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Here’s How to Deal with Shift Work Sleep Disorder

If you are a shift worker, you may have a sleep disorder and not even know it.

Key points

  • Ways shift workers can improve sleep include maintaining a consistent sleep schedule and creating an ideal sleep environment.
  • Limiting technology use before bed to reduce blue light exposure, using relaxation techniques and taking naps can also help improve sleep.
  • Even with good sleep hygiene, it's possible to experience sleep disturbances. Seeking treatment may be necessary in some cases.

As with any sleep disturbance, positive lifestyle changes can go a long way in making sure you get the sleep you deserve when your schedule allows it. Give these suggestions a try if you’re not sure where to begin — you may be surprised at how well they can work.

1. Maintain a Consistent Sleep Schedule

It might be hard to get yourself in the groove, but following a consistent sleep schedule is one of the best things you can do for good sleep. This is especially true if you work while others are sleeping.

The key is going to bed at the same time every night/day, and waking up at the same time the following day.

It’s also a good idea to avoid caffeine, alcohol, and large meals at least a few hours before bedtime. You don’t want your body to be working overtime while you’re trying to sleep.

2. Create an Ideal Sleep Environment

It may seem like a no-brainer, but you want to make sure your bedroom is a perfect environment for sleeping. There’s a lot you can do to ensure that your sleeping environment is actually conducive to getting proper sleep.

If you work at night and sleep during the day, blackout curtains are essential for blocking out any sunlight or ambient light that may be keeping you awake. If it isn’t practical to add blackout curtains to your sleep environment, a quality blackout sleep eye mask is a very good alternative. This is especially true if your environment requires you to frequently change sleeping locations.

If you’re the only person in your sleep location that follows your specific schedule, it can be tricky to sleep through noise — so I recommend blocking it out.

3. Limit Technology Use Before Bed

If you are going to sleep when it is still dark out, but outside your normal circadian time, you still need to be aware of electronics use before bed. Electronic devices have become a very important part of everyday life, but they can make getting a good night’s sleep difficult. The blue light emitted by devices like phones, tablets, computer screens, and even televisions actually inhibit your brain’s ability to produce melatonin, which can prevent you from falling asleep on time.

However, blue light itself is not inherently bad — natural blue light produced by the sun is what typically determines your sleep-wake cycle. Overexposure to artificial blue light is what really causes sleep difficulty.

To combat this, I recommend putting your devices away at least 60 minutes before bed. Or, if you absolutely must use your devices before bed, you can use blue-light-blocking glasses. Just make sure they have amber-colored lenses since those are most effective against blue light reaching your eyes.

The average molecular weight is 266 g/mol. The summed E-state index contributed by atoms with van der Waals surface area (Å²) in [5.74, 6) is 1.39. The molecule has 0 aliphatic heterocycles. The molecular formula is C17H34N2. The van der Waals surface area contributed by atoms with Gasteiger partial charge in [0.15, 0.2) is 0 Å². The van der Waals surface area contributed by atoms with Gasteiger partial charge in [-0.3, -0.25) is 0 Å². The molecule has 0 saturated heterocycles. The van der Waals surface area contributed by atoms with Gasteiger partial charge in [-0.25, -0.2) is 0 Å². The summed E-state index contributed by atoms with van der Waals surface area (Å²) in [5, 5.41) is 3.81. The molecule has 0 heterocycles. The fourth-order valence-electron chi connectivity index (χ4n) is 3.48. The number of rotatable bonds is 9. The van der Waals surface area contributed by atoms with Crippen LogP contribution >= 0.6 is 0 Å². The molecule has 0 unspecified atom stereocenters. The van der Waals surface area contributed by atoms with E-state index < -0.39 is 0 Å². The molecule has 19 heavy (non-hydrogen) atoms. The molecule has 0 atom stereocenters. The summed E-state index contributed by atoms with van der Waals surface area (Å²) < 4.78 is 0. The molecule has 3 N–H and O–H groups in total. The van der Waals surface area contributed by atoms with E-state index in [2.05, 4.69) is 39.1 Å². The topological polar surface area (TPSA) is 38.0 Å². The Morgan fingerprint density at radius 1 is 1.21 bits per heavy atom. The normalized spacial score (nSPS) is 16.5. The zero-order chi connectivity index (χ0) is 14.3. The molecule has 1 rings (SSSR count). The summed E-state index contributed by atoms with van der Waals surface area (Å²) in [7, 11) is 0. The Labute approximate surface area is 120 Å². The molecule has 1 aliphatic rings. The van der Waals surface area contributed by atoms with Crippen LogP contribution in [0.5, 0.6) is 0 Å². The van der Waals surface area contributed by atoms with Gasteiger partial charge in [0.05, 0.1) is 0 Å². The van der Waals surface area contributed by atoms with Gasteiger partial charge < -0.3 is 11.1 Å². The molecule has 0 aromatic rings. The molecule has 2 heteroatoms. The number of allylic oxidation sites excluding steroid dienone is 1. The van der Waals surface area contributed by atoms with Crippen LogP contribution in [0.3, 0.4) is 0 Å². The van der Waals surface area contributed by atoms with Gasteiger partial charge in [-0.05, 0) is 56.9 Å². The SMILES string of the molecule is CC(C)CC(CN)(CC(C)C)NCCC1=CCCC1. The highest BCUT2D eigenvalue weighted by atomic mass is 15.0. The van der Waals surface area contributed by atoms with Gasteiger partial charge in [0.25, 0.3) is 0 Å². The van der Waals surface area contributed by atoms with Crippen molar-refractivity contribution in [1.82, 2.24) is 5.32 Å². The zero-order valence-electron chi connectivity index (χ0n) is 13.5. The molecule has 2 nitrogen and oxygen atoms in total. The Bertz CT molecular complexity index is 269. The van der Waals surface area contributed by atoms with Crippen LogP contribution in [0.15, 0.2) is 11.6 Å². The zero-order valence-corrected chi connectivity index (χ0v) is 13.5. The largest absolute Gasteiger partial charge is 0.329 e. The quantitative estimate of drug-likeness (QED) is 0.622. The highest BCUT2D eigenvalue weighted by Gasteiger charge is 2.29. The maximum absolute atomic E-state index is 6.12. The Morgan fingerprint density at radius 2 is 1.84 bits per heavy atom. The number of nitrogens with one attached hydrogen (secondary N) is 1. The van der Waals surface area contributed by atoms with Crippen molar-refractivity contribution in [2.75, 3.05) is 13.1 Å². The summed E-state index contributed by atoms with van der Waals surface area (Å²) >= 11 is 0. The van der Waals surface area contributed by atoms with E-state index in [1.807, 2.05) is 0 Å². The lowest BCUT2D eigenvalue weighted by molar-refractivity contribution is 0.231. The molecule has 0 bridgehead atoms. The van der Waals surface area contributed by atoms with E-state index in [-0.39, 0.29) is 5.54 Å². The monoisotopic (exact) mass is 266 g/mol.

4. Relaxation Techniques

Relaxation techniques are simple practices you can perform to help yourself calm down, deal with stress, and sleep well. Incorporating one or more relaxation techniques into your bedtime routine can make a huge difference in your sleep quality and your total hours of sleep.

Some of my favorite relaxation techniques are:

There’s really something out there for everyone. Give one of these a try and see how you feel after.

5. Take Naps

Whether you’re taking a long nap or a “power nap,” a good siesta can make a big difference in your energy levels and help you get through the day. Some benefits of napping include increased alertness, reduced stress, better stamina, and a stronger immune system.

Make sure you don’t nap for more than 90 minutes though — napping for too long or too close to bedtime can actually make it harder for you to fall asleep later. Plus, napping for too long could lead to one of those “Where am I?” hazes you sometimes feel once you wake up. The goal is to feel more awake and alert after a nap, not disoriented and groggy.

When to Seek Help

Even with a proper sleep schedule and good sleep hygiene, it’s still possible to experience sleep disturbances. If you’re struggling to get the rest you need and your work and home life are suffering because of it, it’s vital to seek treatment.

A simple consultation or even a sleep study could be just what you need to start sleeping well. Your doctor or a sleep expert can help you determine whether your sleep problem is caused by a sleep disorder like insomnia or obstructive sleep apnea (OSA), or a circadian rhythm disorder like shift work sleep disorder. It can be tricky to get the sleep you need while you’re adjusting to an unconventional work schedule, but it’s so important that you do. Not only can proper sleep improve your work performance, but it’s also vital to keep yourself safe both on and off the clock.

Sweet Dreams,

Michael J. Breus, PhD, D, ABSM; FAASM

The Sleep Doctor

To find a therapist, please visit the Psychology Today Therapy Directory.

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